The Marriage Buyout: The Troubled Trajectory of U.S. Alimony Law

The Marriage Buyout: The Troubled Trajectory of U.S. Alimony Law

The Marriage Buyout: The Troubled Trajectory of U.S. Alimony Law

The Marriage Buyout: The Troubled Trajectory of U.S. Alimony Law


From divorce court to popular culture, alimony is a dirty word. Unpopular and rarely ordered, the awards are frequently inconsistent and unpredictable. The institution itself is often viewed as an historical relic that harkens back to a gendered past in which women lacked the economic independence to free themselves from economic support by their spouses. In short, critics of alimony claim it has no place in contemporary visions of marriage as a partnership of equals. But as Cynthia Lee Starnes argues in The Marriage Buyout, alimony is often the only practical tool for ensuring that divorce does not treat today's primary caregivers as if they were suckers. Her solution is to radically reconceptualize alimony as a marriage buyout.

Starnes's buyouts draw on a partnership model of marriage that reinforces communal norms of marriage, providing a gender-neutral alternative to alimony that assumes equality in spousal contribution, responsibility, and right. Her quantification formulae support new default rules that make buyouts more certain and predictable than their current alimony counterparts. Looking beyond alimony, Starnes outlines a new vision of marriages with children, describing a co-parenting partnership between committed couples, and the conceptual basis for income sharing between divorced parents of minor children. Ultimately, under a partnership model, the focus of alimony is on gain rather than loss and equality rather than power: a spouse with disparately low earnings isn't a sucker or a victim dependent on a fixed alimony payment, but rather an equal stakeholder in marriage who is entitled at divorce to share any gains the marriage produced.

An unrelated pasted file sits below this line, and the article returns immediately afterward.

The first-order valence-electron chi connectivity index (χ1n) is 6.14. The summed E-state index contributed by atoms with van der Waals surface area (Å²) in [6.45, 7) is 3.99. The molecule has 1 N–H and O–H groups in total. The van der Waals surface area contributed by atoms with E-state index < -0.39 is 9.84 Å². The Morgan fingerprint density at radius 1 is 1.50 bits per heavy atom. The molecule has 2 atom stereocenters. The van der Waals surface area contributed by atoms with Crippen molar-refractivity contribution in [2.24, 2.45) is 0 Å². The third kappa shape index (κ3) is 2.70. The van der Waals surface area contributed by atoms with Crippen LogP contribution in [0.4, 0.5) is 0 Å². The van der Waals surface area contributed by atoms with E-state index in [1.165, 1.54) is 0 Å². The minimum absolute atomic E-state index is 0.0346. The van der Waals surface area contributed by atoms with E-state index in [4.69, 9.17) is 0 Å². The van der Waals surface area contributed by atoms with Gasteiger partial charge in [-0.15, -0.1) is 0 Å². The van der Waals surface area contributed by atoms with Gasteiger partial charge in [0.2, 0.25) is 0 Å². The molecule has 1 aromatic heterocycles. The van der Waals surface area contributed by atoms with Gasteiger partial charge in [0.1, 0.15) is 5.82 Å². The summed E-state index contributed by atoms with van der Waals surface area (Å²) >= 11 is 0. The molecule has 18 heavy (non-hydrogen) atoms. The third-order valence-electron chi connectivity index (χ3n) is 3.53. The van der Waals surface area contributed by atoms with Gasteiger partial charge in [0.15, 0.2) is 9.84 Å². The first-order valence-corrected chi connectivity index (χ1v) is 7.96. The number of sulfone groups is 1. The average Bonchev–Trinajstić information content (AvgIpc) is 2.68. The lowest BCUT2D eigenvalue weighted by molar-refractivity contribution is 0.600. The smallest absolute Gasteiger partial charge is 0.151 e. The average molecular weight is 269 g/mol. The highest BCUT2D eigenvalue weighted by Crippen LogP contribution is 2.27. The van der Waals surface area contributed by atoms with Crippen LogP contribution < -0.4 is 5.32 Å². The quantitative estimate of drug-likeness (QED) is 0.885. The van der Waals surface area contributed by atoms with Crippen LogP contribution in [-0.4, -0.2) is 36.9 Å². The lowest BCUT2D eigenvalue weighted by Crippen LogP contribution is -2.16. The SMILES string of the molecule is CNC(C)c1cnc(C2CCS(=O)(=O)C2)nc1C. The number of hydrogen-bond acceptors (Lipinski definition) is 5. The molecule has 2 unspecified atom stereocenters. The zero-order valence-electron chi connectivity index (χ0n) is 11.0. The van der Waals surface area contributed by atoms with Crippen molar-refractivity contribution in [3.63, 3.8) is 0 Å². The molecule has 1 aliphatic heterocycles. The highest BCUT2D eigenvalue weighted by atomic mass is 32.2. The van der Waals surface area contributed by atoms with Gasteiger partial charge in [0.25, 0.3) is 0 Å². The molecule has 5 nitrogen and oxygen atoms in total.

Marriage is a vital social institution. The exclusive com
mitment of two individuals to each other nurtures love and
mutual support; it brings stability to our society. For those who
choose to marry, and for their children, marriage provides an
abundance of legal, financial, and social benefits. In return it
imposes weighty legal, financial, and social obligations.

Goodridge v. Dep’t of Public Health, 798 N.E.2d 941, 948
(Mass. 2003) (holding Massachusetts’s ban on same-sex
marriage unconstitutional)

Promises that matter have consequences. Even children know this. Consider the case of little Brad, who hid behind his brother’s bedroom door after helping himself to an unauthorized share of his brother’s Halloween candy.

“Did you eat Zach’s candy?” I asked.

“No,” said Brad through chocolate lips.

“Are you sure?” I asked.

“Well, I ate some,” he said.

“Promise me you won’t eat any more,” I said, stashing the plastic
pumpkin head of sweets on a high closet shelf.

“I promise,” said Brad.

Brad’s promise bought him a reprieve from a time-out. But he knew that if he broke his promise, if he climbed on a chair, retrieved the pumpkin head, and helped himself to another serving of his brother’s candy, there would be a price to pay: the reprieve would be revoked and the dreaded time-out imposed. Brad’s promise mattered.

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